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4.34: Solving Equations Using the Pythagorean Theorem

  • Page ID
    4969
  • Use a-squared + b-squared = c-squared to find missing side lengths of right triangles.

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    Figure \(\PageIndex{1}\)

    Gary wants to build a skateboard ramp, but it can’t be too steep. If he has a platform 3 m high and a board 5 m long, how far out should the board extend from the platform?

    In this concept, you will learn how to solve equations using the Pythagorean Theorem.

    The Pythagorean Theorem states that the sum of the squares of the two legs of a right triangle is equal to the square of the hypotenuse. In a math sentence, where a and b are the legs and c is the hypotenuse, it looks like this:

    \(c^2=a^2+b^2\)

    Mathematically, you can use this equation to solve for any of the variables, not just the hypotenuse.

    For example, the right triangle below has one leg equal to 3 and a hypotenuse of 5.

    Solve for the other leg.

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    Figure \(\PageIndex{2}\)

    First, you can label either leg \(a\) or \(b\). Remember that the legs are those sides adjacent to the right angle.

    Next, fill into the Pythagorean Theorem the values that you know.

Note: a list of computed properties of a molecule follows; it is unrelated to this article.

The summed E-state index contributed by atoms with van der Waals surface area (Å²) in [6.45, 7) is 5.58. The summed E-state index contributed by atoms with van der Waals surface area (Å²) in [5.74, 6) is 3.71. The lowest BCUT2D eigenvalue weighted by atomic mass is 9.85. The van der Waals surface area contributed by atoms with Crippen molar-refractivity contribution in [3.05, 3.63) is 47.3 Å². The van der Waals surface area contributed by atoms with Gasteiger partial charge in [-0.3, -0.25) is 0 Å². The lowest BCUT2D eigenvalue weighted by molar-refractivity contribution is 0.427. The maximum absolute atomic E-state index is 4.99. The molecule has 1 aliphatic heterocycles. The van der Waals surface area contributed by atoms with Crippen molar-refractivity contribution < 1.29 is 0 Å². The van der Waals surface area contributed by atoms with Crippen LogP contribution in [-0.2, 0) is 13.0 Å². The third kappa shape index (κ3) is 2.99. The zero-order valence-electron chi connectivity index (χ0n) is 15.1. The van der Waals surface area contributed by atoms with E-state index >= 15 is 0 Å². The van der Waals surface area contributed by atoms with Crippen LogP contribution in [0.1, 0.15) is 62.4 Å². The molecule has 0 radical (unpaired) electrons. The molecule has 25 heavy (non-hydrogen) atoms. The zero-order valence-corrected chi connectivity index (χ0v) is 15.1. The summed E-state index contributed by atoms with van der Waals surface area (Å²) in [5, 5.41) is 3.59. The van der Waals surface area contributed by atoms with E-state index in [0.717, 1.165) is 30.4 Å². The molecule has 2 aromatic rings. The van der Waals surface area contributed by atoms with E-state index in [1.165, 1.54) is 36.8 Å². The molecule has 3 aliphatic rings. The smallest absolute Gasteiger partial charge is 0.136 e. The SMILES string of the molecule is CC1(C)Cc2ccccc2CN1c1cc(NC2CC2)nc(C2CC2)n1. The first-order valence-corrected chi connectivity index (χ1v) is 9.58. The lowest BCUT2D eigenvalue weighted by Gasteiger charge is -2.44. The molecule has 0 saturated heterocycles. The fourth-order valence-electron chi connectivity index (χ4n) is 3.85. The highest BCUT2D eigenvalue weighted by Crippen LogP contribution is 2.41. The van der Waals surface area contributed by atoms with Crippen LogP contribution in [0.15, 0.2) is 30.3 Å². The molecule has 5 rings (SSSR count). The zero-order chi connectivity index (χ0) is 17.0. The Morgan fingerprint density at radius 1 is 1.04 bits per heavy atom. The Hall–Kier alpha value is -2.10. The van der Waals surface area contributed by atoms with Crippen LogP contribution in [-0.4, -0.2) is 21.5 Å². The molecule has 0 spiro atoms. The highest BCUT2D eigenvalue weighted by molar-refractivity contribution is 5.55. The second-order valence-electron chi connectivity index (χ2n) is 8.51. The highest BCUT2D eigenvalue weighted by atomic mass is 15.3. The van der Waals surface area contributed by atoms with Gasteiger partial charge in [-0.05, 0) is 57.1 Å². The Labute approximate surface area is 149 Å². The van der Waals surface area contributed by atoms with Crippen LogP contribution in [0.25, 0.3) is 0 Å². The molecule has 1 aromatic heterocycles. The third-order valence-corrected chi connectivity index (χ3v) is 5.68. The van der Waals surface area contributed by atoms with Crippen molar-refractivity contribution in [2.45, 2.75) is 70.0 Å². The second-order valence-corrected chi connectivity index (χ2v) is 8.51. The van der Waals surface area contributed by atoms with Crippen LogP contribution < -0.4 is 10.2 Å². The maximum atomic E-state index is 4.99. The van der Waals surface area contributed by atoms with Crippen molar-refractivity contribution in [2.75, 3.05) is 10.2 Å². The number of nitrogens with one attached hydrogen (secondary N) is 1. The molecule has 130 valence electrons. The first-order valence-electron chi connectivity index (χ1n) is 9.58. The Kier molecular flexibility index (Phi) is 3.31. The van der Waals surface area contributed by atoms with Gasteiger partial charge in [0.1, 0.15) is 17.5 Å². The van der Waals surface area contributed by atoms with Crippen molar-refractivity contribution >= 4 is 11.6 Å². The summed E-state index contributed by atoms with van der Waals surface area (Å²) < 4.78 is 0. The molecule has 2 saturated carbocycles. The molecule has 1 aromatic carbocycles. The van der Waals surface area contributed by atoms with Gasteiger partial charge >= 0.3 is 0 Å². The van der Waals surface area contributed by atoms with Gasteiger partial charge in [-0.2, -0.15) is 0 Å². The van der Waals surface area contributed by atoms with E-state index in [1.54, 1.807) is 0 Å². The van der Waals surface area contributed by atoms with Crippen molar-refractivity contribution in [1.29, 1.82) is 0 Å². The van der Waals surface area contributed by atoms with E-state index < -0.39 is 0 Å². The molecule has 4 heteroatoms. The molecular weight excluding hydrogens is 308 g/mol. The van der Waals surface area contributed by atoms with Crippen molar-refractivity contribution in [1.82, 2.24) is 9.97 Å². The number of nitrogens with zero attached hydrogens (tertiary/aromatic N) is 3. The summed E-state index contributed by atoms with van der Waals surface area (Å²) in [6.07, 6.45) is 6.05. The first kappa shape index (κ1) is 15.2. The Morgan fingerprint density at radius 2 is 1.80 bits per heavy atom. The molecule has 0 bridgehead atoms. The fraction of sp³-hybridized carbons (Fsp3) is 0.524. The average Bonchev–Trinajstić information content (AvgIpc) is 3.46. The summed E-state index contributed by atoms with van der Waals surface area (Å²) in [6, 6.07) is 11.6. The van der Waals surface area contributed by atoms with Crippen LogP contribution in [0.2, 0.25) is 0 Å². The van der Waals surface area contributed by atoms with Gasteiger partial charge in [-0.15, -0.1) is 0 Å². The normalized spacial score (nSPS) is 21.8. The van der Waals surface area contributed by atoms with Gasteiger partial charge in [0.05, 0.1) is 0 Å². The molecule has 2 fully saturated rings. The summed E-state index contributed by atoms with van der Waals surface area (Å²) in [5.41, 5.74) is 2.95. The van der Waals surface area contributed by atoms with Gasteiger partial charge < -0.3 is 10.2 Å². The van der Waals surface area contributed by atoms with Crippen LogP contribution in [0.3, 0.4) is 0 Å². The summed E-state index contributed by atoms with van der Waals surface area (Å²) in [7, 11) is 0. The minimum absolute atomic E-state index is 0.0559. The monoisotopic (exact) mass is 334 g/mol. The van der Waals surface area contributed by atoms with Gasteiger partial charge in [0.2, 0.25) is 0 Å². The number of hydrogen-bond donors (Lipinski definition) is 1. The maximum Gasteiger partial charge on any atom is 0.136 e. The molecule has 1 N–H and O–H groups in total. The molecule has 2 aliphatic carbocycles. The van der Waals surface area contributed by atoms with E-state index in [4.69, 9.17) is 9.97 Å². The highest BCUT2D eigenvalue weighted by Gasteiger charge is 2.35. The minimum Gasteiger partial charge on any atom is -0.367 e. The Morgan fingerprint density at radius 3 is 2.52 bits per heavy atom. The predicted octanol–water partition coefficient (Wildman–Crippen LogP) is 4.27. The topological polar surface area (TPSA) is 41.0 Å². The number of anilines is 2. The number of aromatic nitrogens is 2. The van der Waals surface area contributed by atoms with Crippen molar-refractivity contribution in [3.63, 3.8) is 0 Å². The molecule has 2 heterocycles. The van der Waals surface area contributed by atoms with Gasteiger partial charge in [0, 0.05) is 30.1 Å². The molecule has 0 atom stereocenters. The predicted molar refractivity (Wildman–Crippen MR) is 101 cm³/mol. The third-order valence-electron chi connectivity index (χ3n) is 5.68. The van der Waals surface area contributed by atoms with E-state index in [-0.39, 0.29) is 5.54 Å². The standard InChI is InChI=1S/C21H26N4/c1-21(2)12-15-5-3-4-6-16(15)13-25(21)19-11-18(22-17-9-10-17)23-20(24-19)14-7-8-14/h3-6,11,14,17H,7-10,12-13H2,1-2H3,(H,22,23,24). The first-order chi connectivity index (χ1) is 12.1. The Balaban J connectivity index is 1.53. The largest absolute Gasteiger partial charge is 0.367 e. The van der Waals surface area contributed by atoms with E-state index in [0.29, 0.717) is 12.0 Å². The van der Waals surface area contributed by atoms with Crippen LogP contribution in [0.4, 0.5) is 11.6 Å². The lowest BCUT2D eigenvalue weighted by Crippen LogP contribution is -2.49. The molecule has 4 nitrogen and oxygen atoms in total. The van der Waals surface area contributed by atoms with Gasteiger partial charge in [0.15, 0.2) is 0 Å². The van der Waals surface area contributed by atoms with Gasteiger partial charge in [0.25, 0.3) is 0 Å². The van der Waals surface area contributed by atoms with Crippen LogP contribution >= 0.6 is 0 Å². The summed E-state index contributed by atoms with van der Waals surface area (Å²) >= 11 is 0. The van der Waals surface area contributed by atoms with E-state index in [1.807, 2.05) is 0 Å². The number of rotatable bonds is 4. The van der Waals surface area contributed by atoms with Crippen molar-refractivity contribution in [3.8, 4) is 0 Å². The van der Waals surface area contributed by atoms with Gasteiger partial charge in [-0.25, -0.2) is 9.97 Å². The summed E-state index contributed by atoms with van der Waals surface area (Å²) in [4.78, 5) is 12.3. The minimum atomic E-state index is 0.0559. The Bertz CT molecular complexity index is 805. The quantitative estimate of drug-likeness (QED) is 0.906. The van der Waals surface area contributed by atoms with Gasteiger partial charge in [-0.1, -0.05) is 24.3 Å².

\(\begin{align*} c^2 &= a^2+b^2 \\ 5^2 &= 3^2+b^2 \end{align*}\)

    Then, perform the calculations you are able to.

    \(25=9+b^2\)

    Remember that your goal is to isolate the unknown variable on one side of the equation. In this case it is b and it is attached to a square and a+9. Perform the necessary operations to isolate b.

    \(\begin{align*} 25−9 &= 9+b^2−9 \\ 16 &= b^2 \\ 4 &= b \end{align*}\)

    The answer is 4.

    Example \(\PageIndex{1}\)

    Earlier, you were given a problem about Gary and his skate board ramp.

    Solution

    One side, the base, was 4 m and the board, the hypotenuse, was 5 m. How high would the ramp be?

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    Figure \(\PageIndex{3}\)

    First, substitute.

    \(5^2=3^2+b^2\)

    Next, perform the calculations.

    \(\begin{align*} 25 &= 9+b^2 \\ 25−9 &= 9+b^2−9 \end{align*}\)

    Then, determine the square roots.

    \(\begin{align*} 16 &= b^2 \\ 4 &= b \end{align*}\)

    The answer is 4 m. Gary’s board should extend 4 m from the base of the platform.

    Example \(\PageIndex{2}\)

    Solve for b to the nearest tenth.

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    Figure \(\PageIndex{4}\)

    Solution

    First, take the given lengths and substitute them into the formula.

    \(\begin{align*} 4^2+b^2 &= 122 \\ 16+b^2 &= 144 \end{align*}\)

    Next, subtract 16 from both sides of the equation.

    \(\begin{align*} 16−16+b^2 &= 144−16 \\ b^2 &= 128 \end{align*}\)

    Then take the square root of both sides of the equation.

    \(b = 11.3137085 \ldots \)

    Round to the tenths place

    \(b\neq 11.3\)

    The answer is 11.3

    Example \(\PageIndex{3}\)

    A right triangle includes the dimensions of \(a\), \(b=6\) and \(c=13\). Solve for a\).

    Solution